5. HOLY SHIT, I HAVE TO GO TO SPAIN IN SIX WEEKS???? No no, that can't be right. Surely I still have months and months to get in shape. And learn to speak Spanish. And, uh, buy a backback. And get a passport.

6. Hold me.

Sunday, August 30, 2009

Autumn approaches

This weekend I have

-- put on fleece pants. Not cotton shorts, FLEECE PANTS. And have been happy to do so.

--Gotten a blanket out of the closet, and fallen asleep on the couch under said blanket, following Senator Kennedy's funeral. And was pretty happy to do so. Seriously, I have had enough of summer, of temperatures so high that I wish I had never met Husbandly One, just so that I wouldn't have to get in to the same bed with him.

--Looked over my tomato plants, crying, "Why? WHY??" when faced with yet more shiny green fruits. Dudes, in two days it will be SEPTEMBER, and so far I have harvested three tomatoes. The hundreds of green ones in my garden mock me, I tell you, they MOCK me.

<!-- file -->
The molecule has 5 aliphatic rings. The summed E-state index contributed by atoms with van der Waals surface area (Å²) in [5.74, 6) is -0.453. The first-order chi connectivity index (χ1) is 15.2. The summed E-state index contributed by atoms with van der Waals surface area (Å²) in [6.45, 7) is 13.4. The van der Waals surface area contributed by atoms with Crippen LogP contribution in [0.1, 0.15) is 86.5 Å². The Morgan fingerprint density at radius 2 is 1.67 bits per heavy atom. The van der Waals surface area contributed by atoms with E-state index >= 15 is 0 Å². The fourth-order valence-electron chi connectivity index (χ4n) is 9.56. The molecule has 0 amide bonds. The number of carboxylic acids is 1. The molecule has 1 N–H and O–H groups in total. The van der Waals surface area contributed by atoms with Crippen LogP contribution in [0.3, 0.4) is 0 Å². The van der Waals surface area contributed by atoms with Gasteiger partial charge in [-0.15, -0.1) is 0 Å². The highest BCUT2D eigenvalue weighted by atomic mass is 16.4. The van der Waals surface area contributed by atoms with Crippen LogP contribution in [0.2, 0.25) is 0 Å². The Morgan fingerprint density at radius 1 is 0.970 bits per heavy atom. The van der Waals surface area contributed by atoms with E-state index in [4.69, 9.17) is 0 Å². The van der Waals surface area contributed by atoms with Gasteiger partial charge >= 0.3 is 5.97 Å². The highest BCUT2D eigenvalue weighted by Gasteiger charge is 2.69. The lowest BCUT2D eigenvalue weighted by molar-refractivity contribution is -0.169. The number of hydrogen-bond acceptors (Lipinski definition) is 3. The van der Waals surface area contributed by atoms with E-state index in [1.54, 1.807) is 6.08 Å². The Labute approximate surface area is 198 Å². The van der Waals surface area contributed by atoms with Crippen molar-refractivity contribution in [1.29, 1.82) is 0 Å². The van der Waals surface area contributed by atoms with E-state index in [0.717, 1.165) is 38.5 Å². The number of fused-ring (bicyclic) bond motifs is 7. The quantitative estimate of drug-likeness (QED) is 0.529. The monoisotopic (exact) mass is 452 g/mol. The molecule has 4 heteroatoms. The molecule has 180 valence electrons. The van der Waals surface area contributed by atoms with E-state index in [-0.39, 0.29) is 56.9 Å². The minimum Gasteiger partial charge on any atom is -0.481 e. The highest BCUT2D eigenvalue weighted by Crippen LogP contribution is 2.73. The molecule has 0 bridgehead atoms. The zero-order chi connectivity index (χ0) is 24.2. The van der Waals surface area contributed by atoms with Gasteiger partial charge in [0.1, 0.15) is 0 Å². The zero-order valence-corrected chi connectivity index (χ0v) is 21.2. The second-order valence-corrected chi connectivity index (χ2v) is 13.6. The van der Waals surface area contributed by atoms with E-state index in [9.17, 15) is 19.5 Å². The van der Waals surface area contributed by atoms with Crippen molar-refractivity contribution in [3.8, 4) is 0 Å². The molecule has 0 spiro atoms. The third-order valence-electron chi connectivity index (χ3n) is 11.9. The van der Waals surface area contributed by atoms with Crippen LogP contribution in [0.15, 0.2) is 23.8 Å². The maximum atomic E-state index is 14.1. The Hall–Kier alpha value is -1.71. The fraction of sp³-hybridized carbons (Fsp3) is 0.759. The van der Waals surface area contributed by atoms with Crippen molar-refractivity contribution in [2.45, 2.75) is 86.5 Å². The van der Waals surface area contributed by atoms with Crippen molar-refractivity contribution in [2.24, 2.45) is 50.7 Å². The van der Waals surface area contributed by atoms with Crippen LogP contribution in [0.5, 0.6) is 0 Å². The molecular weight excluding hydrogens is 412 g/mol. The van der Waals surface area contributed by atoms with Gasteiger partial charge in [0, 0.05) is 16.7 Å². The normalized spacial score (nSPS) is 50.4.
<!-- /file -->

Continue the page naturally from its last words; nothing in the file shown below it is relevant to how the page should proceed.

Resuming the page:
I mentioned to Husbandly one the other day that, if we were counting on my garden to feed us through the winter? Not only would we starve, we would have starved BY NOW.

Sighs, brushes dirt off self, and stands up.

This was my first year trying to do something truly useful with my garden, to move beyond the occasional salad from the backyard. Just because I failed (abysmally) doesn't mean I won't do it all again next year.

Saturday, August 29, 2009

So, so sad

As you may recall, I participated in an archealogical dig of a pre-Deportation Acadian village just a few weeks ago.

I have pledged the rest of my life to a man who wasn't even born in Canada, he is from Portugal and chose to become a Canadian citizen in his thirties. My brother married a lovely girl from Japan, who chose to call Canada her home. Both Husbandly One and my sister Ai are exceptionally proud of their new country, and I am willing to bet that they know more about Canadian history than most native-borns do.

So is it so strange that, given the context of my family, and where I live, that I, as an English person, have come to identify with our French community, that I feel like an honourary Acadian?